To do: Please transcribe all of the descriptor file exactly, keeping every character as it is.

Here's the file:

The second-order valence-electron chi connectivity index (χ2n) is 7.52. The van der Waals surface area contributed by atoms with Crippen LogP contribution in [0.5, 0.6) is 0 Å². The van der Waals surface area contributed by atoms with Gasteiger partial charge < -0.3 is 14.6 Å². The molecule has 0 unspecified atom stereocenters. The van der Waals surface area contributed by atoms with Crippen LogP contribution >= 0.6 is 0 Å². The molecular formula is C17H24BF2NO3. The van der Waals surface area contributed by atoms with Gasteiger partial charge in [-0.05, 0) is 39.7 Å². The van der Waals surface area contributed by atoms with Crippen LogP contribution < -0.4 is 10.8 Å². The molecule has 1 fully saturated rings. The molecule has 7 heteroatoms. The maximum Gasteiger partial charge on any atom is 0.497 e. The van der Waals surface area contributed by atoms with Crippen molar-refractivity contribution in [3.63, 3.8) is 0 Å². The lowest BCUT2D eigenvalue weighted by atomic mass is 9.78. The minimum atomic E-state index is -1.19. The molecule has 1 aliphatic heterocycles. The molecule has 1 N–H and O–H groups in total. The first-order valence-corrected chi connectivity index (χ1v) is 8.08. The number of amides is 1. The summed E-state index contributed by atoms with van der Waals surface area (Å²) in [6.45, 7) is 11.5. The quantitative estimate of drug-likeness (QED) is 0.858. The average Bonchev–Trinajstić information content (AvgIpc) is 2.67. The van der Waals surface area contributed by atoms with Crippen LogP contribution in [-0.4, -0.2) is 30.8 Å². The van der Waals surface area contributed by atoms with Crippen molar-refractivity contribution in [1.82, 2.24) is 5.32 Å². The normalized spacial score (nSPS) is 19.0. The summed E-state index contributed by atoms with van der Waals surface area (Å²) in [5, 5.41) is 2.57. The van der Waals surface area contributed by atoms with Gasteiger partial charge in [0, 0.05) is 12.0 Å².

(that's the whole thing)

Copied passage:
The second-order valence-electron chi connectivity index (χ2n) is 7.52. The van der Waals surface area contributed by atoms with Crippen LogP contribution in [0.5, 0.6) is 0 Å². The van der Waals surface area contributed by atoms with Gasteiger partial charge < -0.3 is 14.6 Å². The molecule has 0 unspecified atom stereocenters. The van der Waals surface area contributed by atoms with Crippen LogP contribution >= 0.6 is 0 Å². The molecular formula is C17H24BF2NO3. The van der Waals surface area contributed by atoms with Gasteiger partial charge in [-0.05, 0) is 39.7 Å². The van der Waals surface area contributed by atoms with Crippen LogP contribution < -0.4 is 10.8 Å². The molecule has 1 fully saturated rings. The molecule has 7 heteroatoms. The maximum Gasteiger partial charge on any atom is 0.497 e. The van der Waals surface area contributed by atoms with Crippen molar-refractivity contribution in [3.63, 3.8) is 0 Å². The lowest BCUT2D eigenvalue weighted by atomic mass is 9.78. The minimum atomic E-state index is -1.19. The molecule has 1 aliphatic heterocycles. The molecule has 1 N–H and O–H groups in total. The first-order valence-corrected chi connectivity index (χ1v) is 8.08. The number of amides is 1. The summed E-state index contributed by atoms with van der Waals surface area (Å²) in [6.45, 7) is 11.5. The quantitative estimate of drug-likeness (QED) is 0.858. The average Bonchev–Trinajstić information content (AvgIpc) is 2.67. The van der Waals surface area contributed by atoms with Crippen LogP contribution in [-0.4, -0.2) is 30.8 Å². The van der Waals surface area contributed by atoms with Crippen molar-refractivity contribution in [1.82, 2.24) is 5.32 Å². The normalized spacial score (nSPS) is 19.0. The summed E-state index contributed by atoms with van der Waals surface area (Å²) in [5, 5.41) is 2.57. The van der Waals surface area contributed by atoms with Gasteiger partial charge in [0, 0.05) is 12.0 Å².